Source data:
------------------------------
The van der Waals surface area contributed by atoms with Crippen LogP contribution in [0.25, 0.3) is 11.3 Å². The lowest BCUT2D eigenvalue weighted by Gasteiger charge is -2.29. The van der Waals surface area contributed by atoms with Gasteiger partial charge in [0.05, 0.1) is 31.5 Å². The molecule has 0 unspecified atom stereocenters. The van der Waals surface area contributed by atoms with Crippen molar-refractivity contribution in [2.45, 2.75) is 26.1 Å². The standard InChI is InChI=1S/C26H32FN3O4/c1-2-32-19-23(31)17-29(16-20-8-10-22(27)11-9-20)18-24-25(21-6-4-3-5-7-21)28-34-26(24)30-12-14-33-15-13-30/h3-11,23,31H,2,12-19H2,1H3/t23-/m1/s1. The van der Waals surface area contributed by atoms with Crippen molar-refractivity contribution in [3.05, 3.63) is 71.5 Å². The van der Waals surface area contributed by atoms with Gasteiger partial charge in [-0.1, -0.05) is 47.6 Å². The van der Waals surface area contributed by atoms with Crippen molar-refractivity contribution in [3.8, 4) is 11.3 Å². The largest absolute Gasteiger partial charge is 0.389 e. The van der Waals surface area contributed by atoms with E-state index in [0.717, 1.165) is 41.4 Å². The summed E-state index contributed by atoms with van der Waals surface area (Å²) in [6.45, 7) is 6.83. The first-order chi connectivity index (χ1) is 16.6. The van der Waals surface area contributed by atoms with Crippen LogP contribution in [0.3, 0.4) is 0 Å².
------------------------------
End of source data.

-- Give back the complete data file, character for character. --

The van der Waals surface area contributed by atoms with Crippen LogP contribution in [0.25, 0.3) is 11.3 Å². The lowest BCUT2D eigenvalue weighted by Gasteiger charge is -2.29. The van der Waals surface area contributed by atoms with Gasteiger partial charge in [0.05, 0.1) is 31.5 Å². The molecule has 0 unspecified atom stereocenters. The van der Waals surface area contributed by atoms with Crippen molar-refractivity contribution in [2.45, 2.75) is 26.1 Å². The standard InChI is InChI=1S/C26H32FN3O4/c1-2-32-19-23(31)17-29(16-20-8-10-22(27)11-9-20)18-24-25(21-6-4-3-5-7-21)28-34-26(24)30-12-14-33-15-13-30/h3-11,23,31H,2,12-19H2,1H3/t23-/m1/s1. The van der Waals surface area contributed by atoms with Crippen molar-refractivity contribution in [3.05, 3.63) is 71.5 Å². The van der Waals surface area contributed by atoms with Gasteiger partial charge in [-0.1, -0.05) is 47.6 Å². The van der Waals surface area contributed by atoms with Crippen molar-refractivity contribution in [3.8, 4) is 11.3 Å². The largest absolute Gasteiger partial charge is 0.389 e. The van der Waals surface area contributed by atoms with E-state index in [0.717, 1.165) is 41.4 Å². The summed E-state index contributed by atoms with van der Waals surface area (Å²) in [6.45, 7) is 6.83. The first-order chi connectivity index (χ1) is 16.6. The van der Waals surface area contributed by atoms with Crippen LogP contribution in [0.3, 0.4) is 0 Å².